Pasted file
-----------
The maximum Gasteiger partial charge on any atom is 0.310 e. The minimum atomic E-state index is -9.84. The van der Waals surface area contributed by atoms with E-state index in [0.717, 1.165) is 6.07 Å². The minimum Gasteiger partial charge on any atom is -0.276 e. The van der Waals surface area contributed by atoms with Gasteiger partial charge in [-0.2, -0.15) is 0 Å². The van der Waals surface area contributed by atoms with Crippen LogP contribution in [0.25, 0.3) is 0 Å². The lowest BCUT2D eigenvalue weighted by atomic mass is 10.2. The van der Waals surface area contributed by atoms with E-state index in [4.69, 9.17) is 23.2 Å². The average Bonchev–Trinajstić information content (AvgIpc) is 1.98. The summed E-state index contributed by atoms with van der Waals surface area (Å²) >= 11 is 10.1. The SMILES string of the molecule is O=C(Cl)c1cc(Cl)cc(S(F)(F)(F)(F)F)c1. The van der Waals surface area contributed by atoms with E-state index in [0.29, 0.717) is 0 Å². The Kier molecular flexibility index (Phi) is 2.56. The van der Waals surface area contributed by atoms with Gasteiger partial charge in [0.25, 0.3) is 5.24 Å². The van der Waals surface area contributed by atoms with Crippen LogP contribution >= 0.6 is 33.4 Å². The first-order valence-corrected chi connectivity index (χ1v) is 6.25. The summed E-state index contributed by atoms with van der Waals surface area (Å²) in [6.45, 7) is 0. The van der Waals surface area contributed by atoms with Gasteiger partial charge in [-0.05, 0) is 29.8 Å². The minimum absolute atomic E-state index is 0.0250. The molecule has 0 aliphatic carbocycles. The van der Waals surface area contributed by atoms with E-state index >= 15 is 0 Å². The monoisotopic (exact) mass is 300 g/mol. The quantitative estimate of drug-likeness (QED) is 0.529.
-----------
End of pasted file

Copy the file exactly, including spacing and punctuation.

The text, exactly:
The maximum Gasteiger partial charge on any atom is 0.310 e. The minimum atomic E-state index is -9.84. The van der Waals surface area contributed by atoms with E-state index in [0.717, 1.165) is 6.07 Å². The minimum Gasteiger partial charge on any atom is -0.276 e. The van der Waals surface area contributed by atoms with Gasteiger partial charge in [-0.2, -0.15) is 0 Å². The van der Waals surface area contributed by atoms with Crippen LogP contribution in [0.25, 0.3) is 0 Å². The lowest BCUT2D eigenvalue weighted by atomic mass is 10.2. The van der Waals surface area contributed by atoms with E-state index in [4.69, 9.17) is 23.2 Å². The average Bonchev–Trinajstić information content (AvgIpc) is 1.98. The summed E-state index contributed by atoms with van der Waals surface area (Å²) >= 11 is 10.1. The SMILES string of the molecule is O=C(Cl)c1cc(Cl)cc(S(F)(F)(F)(F)F)c1. The van der Waals surface area contributed by atoms with E-state index in [0.29, 0.717) is 0 Å². The Kier molecular flexibility index (Phi) is 2.56. The van der Waals surface area contributed by atoms with Gasteiger partial charge in [0.25, 0.3) is 5.24 Å². The van der Waals surface area contributed by atoms with Crippen LogP contribution >= 0.6 is 33.4 Å². The first-order valence-corrected chi connectivity index (χ1v) is 6.25. The summed E-state index contributed by atoms with van der Waals surface area (Å²) in [6.45, 7) is 0. The van der Waals surface area contributed by atoms with Gasteiger partial charge in [-0.05, 0) is 29.8 Å². The minimum absolute atomic E-state index is 0.0250. The molecule has 0 aliphatic carbocycles. The van der Waals surface area contributed by atoms with E-state index >= 15 is 0 Å². The monoisotopic (exact) mass is 300 g/mol. The quantitative estimate of drug-likeness (QED) is 0.529.